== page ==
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“Elvis Has Left the Building

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Moran, D. (aka Dan Moran, American playwright, artist, 1953-____), “Elvis Has Left the Building,”

a 30-minute dark comedy in English, set in New York City, 9:00 p.m. during a storm, 2003,


;  • © 2003 by D. Moran;  •  in D. Moran’s Elvis Has Left the Building (New York: The Author, 2003);  •  script/rights available from D. Moran, 182 Avenue A #7, New York 10009, New York, U.S.A., e-mail Rudan49@myway.com.  •  Cited by D. Moran via ftp April 25, 2003; Moran says,

  §  Dramatis Personae Father (m), 49, parent of teenager; Son (m), 16, Orlando’s friend; Orlando (m), 18, Son’s friend.

  §  Synopsis “On a stormy New York City night, Father and Son return to their one bedroom apartment with their dead dog Elvis in tow. Having just missed delivering their dog to the veterinarian for cremation before closing time, they must spend the night with Elvis until the next morning when the vet opens. The Father’s suggestion of having Elvis stuffed by a taxidermist and keeping him around as a memento sparks debate. The Son wants nothing to do with stuffing Elvis; his objections raise enduring as well as more recent conflicts that have plagued Father and Son—schooling, drug use, sex, childhood remembrances, the life and times of Elvis, and growing up male in the U.S.A. Just as the debate between Father and Son hits a wall, the doorbell rings. Orlando, the Son’s eighteen-year-old Punk-rocker friend, drops by. Although dressed head to toe in studs and spikes and tatoos, Orlando is the most polite kid you’ll ever meet (think Eddie Haskell in punk gear). Orlando’s influence calms the tussle between Father and Son: they agree to cremate Elvis.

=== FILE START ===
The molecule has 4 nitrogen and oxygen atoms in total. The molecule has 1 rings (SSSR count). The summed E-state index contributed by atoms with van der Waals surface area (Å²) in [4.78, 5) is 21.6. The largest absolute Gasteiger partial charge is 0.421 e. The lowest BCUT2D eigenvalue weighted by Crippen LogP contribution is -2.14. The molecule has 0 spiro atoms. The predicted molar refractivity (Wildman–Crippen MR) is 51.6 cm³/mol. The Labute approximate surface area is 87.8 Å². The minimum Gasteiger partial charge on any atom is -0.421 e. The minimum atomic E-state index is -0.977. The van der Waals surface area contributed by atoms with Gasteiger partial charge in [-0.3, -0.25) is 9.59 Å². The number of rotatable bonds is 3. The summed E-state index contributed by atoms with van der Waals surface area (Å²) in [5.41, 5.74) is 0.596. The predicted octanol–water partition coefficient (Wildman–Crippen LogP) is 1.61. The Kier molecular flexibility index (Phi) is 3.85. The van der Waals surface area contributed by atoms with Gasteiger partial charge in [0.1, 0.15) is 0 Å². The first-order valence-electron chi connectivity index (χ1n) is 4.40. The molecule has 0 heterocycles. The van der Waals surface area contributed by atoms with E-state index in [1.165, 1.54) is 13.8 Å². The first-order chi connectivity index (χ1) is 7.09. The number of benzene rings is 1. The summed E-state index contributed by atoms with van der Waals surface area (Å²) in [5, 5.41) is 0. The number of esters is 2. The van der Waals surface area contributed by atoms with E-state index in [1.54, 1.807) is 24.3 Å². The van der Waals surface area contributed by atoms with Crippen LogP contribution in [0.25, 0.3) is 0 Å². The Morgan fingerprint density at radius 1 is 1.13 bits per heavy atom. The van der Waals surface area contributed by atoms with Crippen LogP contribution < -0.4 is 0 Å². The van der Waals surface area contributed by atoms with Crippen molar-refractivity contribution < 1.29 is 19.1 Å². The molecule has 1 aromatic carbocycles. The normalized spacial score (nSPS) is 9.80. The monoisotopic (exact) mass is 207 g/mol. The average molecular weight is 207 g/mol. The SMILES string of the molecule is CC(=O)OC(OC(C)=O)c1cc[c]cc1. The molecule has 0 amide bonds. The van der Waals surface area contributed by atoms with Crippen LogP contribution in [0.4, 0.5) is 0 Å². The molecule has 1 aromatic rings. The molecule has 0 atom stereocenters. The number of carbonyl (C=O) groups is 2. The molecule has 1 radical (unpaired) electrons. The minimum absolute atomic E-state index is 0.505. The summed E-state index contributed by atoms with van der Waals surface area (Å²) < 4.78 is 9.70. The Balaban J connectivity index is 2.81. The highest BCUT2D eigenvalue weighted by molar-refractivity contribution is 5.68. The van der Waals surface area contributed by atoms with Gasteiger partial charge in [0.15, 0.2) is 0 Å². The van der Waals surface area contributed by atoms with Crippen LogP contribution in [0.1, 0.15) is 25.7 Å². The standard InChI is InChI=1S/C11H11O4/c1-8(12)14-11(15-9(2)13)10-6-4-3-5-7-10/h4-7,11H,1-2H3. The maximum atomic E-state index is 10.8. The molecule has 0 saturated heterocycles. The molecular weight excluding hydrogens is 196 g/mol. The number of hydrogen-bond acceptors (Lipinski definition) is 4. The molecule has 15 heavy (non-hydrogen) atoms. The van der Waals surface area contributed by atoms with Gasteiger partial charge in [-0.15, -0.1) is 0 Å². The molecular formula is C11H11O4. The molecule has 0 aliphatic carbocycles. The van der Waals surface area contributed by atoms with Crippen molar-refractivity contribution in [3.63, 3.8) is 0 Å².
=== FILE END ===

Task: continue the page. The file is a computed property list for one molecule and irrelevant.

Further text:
§  Comment “The New York City setting is not mandatory, as the few references to N.Y.C. might easily allude to Anytown, U.S.A. Staging requires no set shifts, lighting changes, major set pieces, or tricks. The dead dog wrapped in a blanket should not seem gruesome. Some foul language by the teenagers is integral.  •  ‘Elvis Has Left the Building’ is a new play ready for its premiere.”

  §  Themes adolescence, alcoholism, animal, dead dog, death, drug use, family, father-son relationship, New York City lifestyle, pet, punk rock, taxidermy, veterinary.

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